Alden Projects | 34 Orchard Street
REJOICE! OUR TIMES ARE INTOLERABLE: Jenny Holzer’s Street Posters, 1977-82 opens on Friday, January 13th 2017 and runs through February 12, 2017. This exhibition focuses narrowly on Jenny Holzer’s early work: the language-based posters wheat-pasted onto the streets of New York, beginning in 1977. Drawn from the artist’s first two series, Truisms (1977-79) and Inflammatory Essays (1977-82), all works at Alden Projects™ comprise headline-grabbing, one-liners of clashing axioms and juxtapositions of contradictory, inflammatory statements printed on different-colored papers.
Holzer’s typographic texts are set in italicized, mostly all-capped typefaces resembling newspaper headlines, shouting the content of the artist’s writing, consisting of texts purloined from far-flung sources, including Emma Goldman, Lenin, Hitler and Valerie Solanis, but which are strategically distilled into an anonymous, non-unitary voice. Prophetic harbingers of our own present--dire and urgent--they inflame, they shriek, but they also they prompt in the viewer a sense of urgency, inviting us to make sense of the menacing contradictions drawn from clashing, manifesto-like statements: they are also an invitation—however uncertain--to action.
Inspired by anonymous posters about leprosy that the artist encountered around Times Square, the Truisms are composed of both comfortable and extremely uncomfortable pronouncements, typed up, eventually alphabetized, and printed in black ink on white sheets of paper. “So once I had the Truisms,” Holzer told an early critic, “which were my version of everything that could be right or wrong with the world expressed in the form of people’s pronouncements, I picked 40 or 50 that I liked, borrowed a typewriter, typed them up, offset the sheets and started putting them up…I started putting the posters up in Soho because I lived there, pre-co-opville. And then I went all over Manhattan, all over the island, wheat-pasting them. I tried to keep every neighborhood more or less covered so it wouldn’t be just one poster in one place. There’d be a whole bunch, because these things were only effective when people would see them again and again. It would show them I was serious….”. Different versions and variations of Truisms can be compared at Alden Projects™, including one of the earliest printed versions, realized before she hit upon the idea alphabetizing the series (which imbued the contradictory “truths” with an overarching structure, and a method to its madness).
Inflammatory Essays (1977-82), the artist’s second series, consists of the artist’s researched, and re-purposed paraphrased statements—always 100 words on 20 lines—comprising around 30 different “essays” over all. This overheated rhetoric, prophetic of today’s headlines and media, differs from every other series to follow, such that Holzer, initially abstained—at least for about a decade—from sampling or re-duplicating them into the subsequent series of works (conversely, the Truisms found nearly instantaneous re-purposing on on t-shirts and hats, and subsequently on marble benches, LED signs and other places in later series). “The Inflammatory Essays were just posters,” Holzer explained to an early critic. “They’re not appropriate for any other form. They’re really hot, flaming, nasty things, and they need to have an underground format for immediacy…I think the Essays have to be like handbills.”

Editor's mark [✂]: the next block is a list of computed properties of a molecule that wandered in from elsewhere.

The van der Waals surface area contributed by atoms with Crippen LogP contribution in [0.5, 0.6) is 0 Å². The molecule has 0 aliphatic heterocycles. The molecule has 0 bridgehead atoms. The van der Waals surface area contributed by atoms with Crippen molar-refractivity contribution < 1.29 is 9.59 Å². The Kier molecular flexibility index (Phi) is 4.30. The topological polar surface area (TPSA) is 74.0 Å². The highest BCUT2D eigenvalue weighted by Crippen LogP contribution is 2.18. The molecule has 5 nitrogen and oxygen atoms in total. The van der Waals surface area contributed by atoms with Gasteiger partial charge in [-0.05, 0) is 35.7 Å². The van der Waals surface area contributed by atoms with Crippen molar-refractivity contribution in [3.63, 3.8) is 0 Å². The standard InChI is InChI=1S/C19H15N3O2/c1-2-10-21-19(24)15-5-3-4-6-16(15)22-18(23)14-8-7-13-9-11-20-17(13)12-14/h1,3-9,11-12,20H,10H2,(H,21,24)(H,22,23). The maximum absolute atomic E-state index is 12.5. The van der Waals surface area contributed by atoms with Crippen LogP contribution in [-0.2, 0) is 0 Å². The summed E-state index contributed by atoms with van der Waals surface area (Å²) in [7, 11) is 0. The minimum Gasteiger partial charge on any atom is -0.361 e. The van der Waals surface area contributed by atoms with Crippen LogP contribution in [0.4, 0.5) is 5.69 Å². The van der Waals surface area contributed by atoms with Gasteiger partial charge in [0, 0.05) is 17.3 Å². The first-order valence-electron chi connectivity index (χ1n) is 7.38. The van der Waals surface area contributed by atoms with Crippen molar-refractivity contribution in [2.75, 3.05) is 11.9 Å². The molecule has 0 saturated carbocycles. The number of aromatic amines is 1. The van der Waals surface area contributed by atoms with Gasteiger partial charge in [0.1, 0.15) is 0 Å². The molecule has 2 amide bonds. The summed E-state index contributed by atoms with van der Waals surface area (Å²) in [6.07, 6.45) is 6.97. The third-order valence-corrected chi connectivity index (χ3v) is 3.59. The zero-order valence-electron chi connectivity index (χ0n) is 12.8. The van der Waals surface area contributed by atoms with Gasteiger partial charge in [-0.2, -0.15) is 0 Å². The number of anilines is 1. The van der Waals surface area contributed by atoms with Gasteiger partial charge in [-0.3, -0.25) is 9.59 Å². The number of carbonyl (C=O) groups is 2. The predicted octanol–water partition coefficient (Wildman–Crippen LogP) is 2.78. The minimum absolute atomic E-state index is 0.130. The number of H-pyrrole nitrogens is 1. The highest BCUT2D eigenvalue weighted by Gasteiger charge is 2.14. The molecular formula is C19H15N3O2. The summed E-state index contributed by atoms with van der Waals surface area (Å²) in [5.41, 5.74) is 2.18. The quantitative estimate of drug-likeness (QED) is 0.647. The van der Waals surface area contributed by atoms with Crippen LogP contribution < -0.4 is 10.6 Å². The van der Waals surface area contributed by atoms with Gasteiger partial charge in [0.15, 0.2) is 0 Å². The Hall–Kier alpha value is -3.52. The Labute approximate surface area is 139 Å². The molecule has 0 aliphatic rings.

Alden Projects™ brings together 100+ posters in the first comprehensive exhibition focusing exclusively on Holzer’s street posters, but also, notably, on their early reception and distribution contexts. In addition to guerilla receptions on the street, this exhibition highlights the so-called “alternative spaces” where different versions and different printings of Holzer’s posters also appeared in installations of window-bound, street-facing Photostats that were accompanied by sound installations: these included Franklin Furnace (1978), Fashion Moda (Bronx) (1979), and Printed Matter (1979).
Consequentially, Truisms and Inflammatory Essays were also offered inexpensively through artist-run collaboratives, including Printed Matter and Collaborative Art Projects (Collab), sometimes housed in Ziploc bags, like homemade or illicit goods, and sold for $8 or $10 a series. Quantities varied, but are known to have included 10 or 12 per bag typically, but 16 and 20 poster quantities of certain versions are also known—inexpensive enough, perhaps, for the purchaser to consider wheat pasting herself. Additionally, Inflammatory Essays were also distributed through the temporary, artist-run Fashion Moda store organized by Holzer together with Stefan Eins at Documenta VII (Kassel, Germany) in 1982. Even if Holzer’s posters originally responded to different historical circumstances, they remain, an urgent and prescient clarion call for our own inflammatory, intolerable times.
This exhibition is organized by Alden Projects™ Director, Todd Alden. Jenny Holzer is not represented by Alden Projects™. Works are for sale.